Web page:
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Thread: What is the Most Difficult Large Format Photography

  1. #11

    Join Date
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    Re: What is the Most Difficult Large Format Photography

    IMO, skip any view camera or this imaging need. Get a Leitz-Wild M420 with the lighting system needed and 4x5 film adapter if wanting to do film.
    This image making system solved a LOT of problems with more optical capability than could ever be done using ANY view camera.. which is a lash-up at best.
    Click image for larger version. 

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    http://www.savazzi.net/photography/wild_leica_m420.htm

    The very best solution to macro-micro image needs to date. Higher magnification with other illumination needs can be addressed
    with different microscopes set up for a camera. Lighting is a SERIOUS issue with microscopes.

    If stuck trying this with a view camera. Use a monorail camera with the object to be imaged mounted on some method of support and lighting on to the camera monorail. Stability, vibration, setting image ratios and magnification will be "interesting"..


    Bernice





    Quote Originally Posted by maltfalc View Post
    i said MICRO in all caps to make it perfectly clear that i meant micro, with a microscope, not macro.

  2. #12

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    Re: What is the Most Difficult Large Format Photography

    Bernice, I've used an M420 and the older Photomakroscope. Using these and, if I've read the user manuals correctly, other photographic microscopes with 4x5 cameras built in (Reichert MF-2, for example) is like shooting with an SLR. These bon-bons aren't exactly SLRs, but they allow viewing the subject until, sometimes while, the shutter release is pressed. This isn't nearly as difficult as macrophotography of mobile subjects with a view camera.

    maltfac, posters here use the common language quite loosely. Asking for clarification is almost always necessary. Thanks for clarifying what you're about. As Bernice pointed out and I echoed, with the right gear -- just about any 'scope with a photo tube -- what you want to do isn't very hard. Setting up and using the wrong gear, not so easy.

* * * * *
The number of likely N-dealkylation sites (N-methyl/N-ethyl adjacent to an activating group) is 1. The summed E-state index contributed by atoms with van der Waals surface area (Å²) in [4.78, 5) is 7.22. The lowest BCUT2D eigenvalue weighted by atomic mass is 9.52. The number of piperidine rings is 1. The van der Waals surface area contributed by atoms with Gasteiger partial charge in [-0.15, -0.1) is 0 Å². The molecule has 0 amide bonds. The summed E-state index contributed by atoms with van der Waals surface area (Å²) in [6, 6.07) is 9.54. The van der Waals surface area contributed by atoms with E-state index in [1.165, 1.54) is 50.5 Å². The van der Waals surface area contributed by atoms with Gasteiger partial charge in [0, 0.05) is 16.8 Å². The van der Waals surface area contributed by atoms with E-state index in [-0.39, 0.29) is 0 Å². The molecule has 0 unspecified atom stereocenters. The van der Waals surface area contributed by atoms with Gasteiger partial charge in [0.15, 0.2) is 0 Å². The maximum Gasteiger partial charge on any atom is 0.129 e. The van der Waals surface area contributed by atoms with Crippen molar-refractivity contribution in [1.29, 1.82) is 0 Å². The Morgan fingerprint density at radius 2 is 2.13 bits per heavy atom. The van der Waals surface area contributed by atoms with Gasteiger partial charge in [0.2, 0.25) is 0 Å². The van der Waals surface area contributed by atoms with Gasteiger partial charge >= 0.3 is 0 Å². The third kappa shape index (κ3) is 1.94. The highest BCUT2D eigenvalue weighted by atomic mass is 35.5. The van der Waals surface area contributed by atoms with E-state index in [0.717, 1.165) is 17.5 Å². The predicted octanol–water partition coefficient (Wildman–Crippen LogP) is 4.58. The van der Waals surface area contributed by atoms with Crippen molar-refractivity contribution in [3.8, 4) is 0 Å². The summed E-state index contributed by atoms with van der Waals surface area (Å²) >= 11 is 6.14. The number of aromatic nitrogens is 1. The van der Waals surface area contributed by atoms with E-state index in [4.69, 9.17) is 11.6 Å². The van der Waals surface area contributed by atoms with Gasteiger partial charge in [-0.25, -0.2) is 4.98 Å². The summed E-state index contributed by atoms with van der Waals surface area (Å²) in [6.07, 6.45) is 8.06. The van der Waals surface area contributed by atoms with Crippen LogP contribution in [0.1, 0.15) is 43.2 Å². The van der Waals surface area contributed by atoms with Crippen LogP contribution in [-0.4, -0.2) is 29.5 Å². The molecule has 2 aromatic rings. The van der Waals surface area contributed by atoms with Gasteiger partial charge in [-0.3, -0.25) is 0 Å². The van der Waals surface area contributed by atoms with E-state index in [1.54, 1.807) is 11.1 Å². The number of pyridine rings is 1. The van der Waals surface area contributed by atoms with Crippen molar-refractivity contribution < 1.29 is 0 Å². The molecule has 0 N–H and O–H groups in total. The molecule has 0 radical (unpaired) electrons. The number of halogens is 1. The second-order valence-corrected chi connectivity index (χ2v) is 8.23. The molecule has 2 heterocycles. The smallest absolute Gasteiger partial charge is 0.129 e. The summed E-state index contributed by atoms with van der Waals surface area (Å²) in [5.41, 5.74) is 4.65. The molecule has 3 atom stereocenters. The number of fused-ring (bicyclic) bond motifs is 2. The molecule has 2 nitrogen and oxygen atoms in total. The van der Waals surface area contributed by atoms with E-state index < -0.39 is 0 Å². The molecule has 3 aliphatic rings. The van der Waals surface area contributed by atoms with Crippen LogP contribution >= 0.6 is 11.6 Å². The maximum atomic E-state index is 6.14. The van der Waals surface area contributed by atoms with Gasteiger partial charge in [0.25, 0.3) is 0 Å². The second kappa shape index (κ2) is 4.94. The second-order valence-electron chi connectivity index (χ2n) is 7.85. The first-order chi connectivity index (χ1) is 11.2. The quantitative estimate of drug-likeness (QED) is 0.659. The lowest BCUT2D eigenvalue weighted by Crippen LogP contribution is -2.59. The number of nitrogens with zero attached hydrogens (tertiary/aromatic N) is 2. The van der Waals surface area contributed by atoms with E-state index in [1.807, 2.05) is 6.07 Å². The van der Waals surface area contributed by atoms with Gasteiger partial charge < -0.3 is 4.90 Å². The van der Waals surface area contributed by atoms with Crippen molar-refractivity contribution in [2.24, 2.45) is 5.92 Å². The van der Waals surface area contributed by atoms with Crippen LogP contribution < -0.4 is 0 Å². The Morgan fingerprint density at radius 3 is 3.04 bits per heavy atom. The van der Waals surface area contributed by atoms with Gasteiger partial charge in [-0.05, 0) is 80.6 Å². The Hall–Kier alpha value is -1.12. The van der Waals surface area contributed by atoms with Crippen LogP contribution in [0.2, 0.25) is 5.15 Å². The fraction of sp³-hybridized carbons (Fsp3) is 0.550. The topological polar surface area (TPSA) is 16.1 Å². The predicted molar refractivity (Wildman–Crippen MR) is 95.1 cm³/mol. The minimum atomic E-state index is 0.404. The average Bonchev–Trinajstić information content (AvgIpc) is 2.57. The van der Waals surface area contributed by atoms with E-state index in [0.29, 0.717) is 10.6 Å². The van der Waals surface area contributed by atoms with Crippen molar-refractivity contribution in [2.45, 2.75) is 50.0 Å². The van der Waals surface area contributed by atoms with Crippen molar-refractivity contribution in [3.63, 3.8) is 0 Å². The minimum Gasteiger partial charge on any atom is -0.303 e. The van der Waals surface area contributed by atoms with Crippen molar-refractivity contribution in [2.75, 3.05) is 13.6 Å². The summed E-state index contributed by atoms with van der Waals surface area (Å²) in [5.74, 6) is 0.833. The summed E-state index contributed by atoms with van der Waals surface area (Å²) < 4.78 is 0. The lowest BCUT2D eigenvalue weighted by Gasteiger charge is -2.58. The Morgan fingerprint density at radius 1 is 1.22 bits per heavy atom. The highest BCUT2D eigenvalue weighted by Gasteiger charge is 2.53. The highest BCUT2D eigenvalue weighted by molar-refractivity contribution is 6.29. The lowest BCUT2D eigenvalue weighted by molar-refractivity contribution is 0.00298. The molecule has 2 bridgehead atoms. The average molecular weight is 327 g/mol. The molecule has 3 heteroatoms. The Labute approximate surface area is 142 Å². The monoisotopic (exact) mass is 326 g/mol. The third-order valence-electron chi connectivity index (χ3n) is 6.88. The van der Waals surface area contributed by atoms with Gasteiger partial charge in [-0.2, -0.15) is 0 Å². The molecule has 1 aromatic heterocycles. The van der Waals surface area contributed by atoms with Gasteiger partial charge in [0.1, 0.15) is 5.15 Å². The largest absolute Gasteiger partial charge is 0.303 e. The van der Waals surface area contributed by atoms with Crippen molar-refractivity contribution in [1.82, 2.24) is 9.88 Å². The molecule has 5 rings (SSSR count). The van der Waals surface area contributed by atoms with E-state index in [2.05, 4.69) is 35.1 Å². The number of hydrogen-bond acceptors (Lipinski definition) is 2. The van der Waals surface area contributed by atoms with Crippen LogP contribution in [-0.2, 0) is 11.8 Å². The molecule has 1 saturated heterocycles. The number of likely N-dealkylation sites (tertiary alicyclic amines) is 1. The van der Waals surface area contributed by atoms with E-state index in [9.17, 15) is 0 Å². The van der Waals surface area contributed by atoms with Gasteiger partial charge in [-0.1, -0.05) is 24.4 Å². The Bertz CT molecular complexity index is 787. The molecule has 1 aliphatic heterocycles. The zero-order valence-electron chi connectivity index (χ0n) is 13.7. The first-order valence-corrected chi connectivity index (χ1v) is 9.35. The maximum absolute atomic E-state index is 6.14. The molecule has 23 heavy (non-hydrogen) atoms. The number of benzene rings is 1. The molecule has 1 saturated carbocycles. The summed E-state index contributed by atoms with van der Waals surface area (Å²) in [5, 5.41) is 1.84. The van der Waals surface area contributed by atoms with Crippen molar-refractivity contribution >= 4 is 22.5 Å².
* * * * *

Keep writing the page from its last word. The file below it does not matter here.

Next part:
3. #13
    Eric Woodbury
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    Re: What is the Most Difficult Large Format Photography

    Just making any really good image is difficult.

    Hardest type of LF I've done was holography. If anything moves more than a few nanometers, the image is lost.

  4. #14
    ic-racer's Avatar
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    Re: What is the Most Difficult Large Format Photography

    Animals & pets.

  5. #15

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    Re: What is the Most Difficult Large Format Photography

    Action...

    How about re-creating Halsman's shot of Dali in the studio??? Where 'ya need assistants to throw cats around... (Tip: cats always land on their feet...) ;-)

    Steve K

  6. #16
    Vaughn's Avatar
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    Re: What is the Most Difficult Large Format Photography

    Quote Originally Posted by ic-racer View Post
    Animals & pets.
    In comparison, photographing triplets is easy...
    Attached Thumbnails Attached Thumbnails 3BoysRedwoodPCRSPa.jpg  
    "Landscapes exist in the material world yet soar in the realms of the spirit..." Tsung Ping, 5th Century China

  7. #17

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    Re: What is the Most Difficult Large Format Photography

    Quote Originally Posted by Bernice Loui View Post
    IMO, skip any view camera or this imaging need. Get a Leitz-Wild M420 with the lighting system needed and 4x5 film adapter if wanting to do film.
    This image making system solved a LOT of problems with more optical capability than could ever be done using ANY view camera.. which is a lash-up at best.